the array must be calibrated

the DOA of the jammer must be measured or estimated.

By calibrating the array, a steering vector for some DOA can be calculated. Recall that the cross correlation results essentially serve to provide steering vectors used to calculate the weight vector. Given the calibration information is applied to the cross correlation results, the steering vector of the jammer(s) could be additional columns of cross correlations that are used to calculate the ‘idealized’ covariance matrix. The resulting weight vectors would, when possible, place a null at the DOA associated with the jammer.

Obtaining a steering vector for the jammer may be the result of side information; some other apparatus identifies the location of the jammer, and that information is used with positional information to infer the DOA of the line of sight (LOS) signal from the jammer to the array. Another potential method to detect the presence of interference would be to scan a DOA grid covering the array's field of view, in order to create a power surface. The power surface peaks of non-jammers would correspond to the DOA implied by a source's cross correlation vector. Power surface peaks not associated with a cross correlation vector, could be assumed to be jammers.

Systems and apparatuses in accordance with various aspects of the present invention provide a system and method for digital beamforming. In this regard, the present invention may be described herein in terms of functional block components and various processing steps. It should be appreciated that such functional blocks may be realized by any number of hardware, firmware, and/or software components configured to perform the specified functions. For example, the present invention may employ various integrated circuit components, e.g., memory elements, digital signal processing elements, look-up tables, and the like, which may carry out a variety of functions under the control of one or more microprocessors or other control devices. Such general techniques and components that are known to those skilled in the art are not described in detail herein. Furthermore, although the invention is frequently described herein as pertaining to digital beamforming, it will be appreciated that the systems and methods described herein could also be applied to any signal transmission systems and methods.

It is understood that the specific order or hierarchy of steps in the foregoing disclosed methods are examples of exemplary approaches. Based upon design preferences, it is understood that the specific order or hierarchy of steps in the method may be rearranged while remaining within the scope of the present invention. The accompanying method claims present elements of the various steps in a sample order, and are not meant to be limited to the specific order or hierarchy presented.

Various embodiments of the present invention include one or more techniques described below relating to digital beamforming. Each of these techniques may be implemented using standard user interface techniques, such as standard graphical software programming or the like. Of course any programming language or environment could be used to implement the techniques described herein. Furthermore, the foregoing described embodiments according to the present invention may be conveniently implemented using conventional general purpose digital computers programmed according to the teachings of the present specification, as will be apparent to those skilled in the computer art. Appropriate software coding may readily be prepared by skilled programmers based on the teachings of the present disclosure, as will be apparent to those skilled in the software art.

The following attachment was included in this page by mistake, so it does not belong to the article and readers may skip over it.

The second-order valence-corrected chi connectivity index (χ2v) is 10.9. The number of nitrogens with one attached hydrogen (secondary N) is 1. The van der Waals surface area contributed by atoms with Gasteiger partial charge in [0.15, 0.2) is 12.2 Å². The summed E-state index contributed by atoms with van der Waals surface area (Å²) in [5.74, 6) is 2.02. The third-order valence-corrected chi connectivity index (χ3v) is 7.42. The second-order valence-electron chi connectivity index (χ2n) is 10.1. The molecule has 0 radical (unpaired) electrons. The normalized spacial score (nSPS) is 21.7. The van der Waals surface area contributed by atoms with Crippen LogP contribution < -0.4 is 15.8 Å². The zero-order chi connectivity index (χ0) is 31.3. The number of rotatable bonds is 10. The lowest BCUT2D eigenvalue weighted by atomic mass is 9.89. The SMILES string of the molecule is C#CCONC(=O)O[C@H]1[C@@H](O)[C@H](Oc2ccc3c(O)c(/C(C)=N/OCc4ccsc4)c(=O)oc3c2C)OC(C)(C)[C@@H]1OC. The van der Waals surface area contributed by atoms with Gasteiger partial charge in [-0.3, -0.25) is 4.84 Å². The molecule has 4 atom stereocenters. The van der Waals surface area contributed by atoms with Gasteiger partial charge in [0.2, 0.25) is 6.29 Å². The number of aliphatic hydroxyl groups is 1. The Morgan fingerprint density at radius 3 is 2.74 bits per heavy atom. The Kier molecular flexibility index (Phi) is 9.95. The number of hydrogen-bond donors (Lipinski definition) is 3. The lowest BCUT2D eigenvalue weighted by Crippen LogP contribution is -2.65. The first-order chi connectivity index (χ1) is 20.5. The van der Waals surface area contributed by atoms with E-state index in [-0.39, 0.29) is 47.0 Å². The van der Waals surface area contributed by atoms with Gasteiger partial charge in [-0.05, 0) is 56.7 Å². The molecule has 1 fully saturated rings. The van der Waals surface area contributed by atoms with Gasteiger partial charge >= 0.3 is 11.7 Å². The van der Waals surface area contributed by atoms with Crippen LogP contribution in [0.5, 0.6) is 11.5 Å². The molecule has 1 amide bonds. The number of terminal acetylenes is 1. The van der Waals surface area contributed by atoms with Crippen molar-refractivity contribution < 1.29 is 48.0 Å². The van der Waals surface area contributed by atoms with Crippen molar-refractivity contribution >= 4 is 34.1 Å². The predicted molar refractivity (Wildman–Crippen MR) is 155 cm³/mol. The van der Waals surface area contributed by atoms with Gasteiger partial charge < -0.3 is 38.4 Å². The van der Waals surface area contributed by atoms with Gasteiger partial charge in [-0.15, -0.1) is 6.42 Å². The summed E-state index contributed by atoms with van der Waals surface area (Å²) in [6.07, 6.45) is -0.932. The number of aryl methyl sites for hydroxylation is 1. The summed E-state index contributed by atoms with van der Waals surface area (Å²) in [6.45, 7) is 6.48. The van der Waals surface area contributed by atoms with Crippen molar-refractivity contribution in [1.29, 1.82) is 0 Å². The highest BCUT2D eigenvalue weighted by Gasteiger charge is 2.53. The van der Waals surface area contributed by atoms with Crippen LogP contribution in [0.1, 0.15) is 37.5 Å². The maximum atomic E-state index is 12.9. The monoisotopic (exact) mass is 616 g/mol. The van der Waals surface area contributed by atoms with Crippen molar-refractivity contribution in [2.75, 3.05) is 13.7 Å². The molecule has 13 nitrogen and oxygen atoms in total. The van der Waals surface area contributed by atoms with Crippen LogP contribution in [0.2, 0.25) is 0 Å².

It is believed that the present invention and many of its attendant advantages will be understood by the foregoing description, and it will be apparent that various changes may be made in the form, construction, and arrangement of the components thereof without departing from the scope and spirit of the invention or without sacrificing all of its material advantages. The form herein before described being merely an explanatory embodiment thereof, it is the intention of the following claims to encompass and include such changes.

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Referenced by

Citing Patent | Filing date | Publication date | Applicant | Title |
---|---|---|---|---|

US8854252 * | Jul 16, 2009 | Oct 7, 2014 | Propagation Research Associates, Inc. | Multi-mode, multi-static interferometer utilizing pseudo orthogonal codes |

Classifications

U.S. Classification | 342/378, 342/372 |

International Classification | G01S3/16 |

Cooperative Classification | H01Q3/2611, H04B7/086, H04B7/0854 |

European Classification | H04B7/08C4P, H04B7/08C4J2, H01Q3/26C1 |

Legal Events

Date | Code | Event | Description |
---|---|---|---|

Mar 25, 2008 | AS | Assignment | Owner name: ROCKWELL COLLINS, INC., IOWA Free format text: ASSIGNMENT OF ASSIGNORS INTEREST;ASSIGNORS:JENSEN, DANA J.;COURTADE, THOMAS A.;REEL/FRAME:020755/0716;SIGNING DATES FROM 20080306 TO 20080319 |

Oct 3, 2012 | FPAY | Fee payment | Year of fee payment: 4 |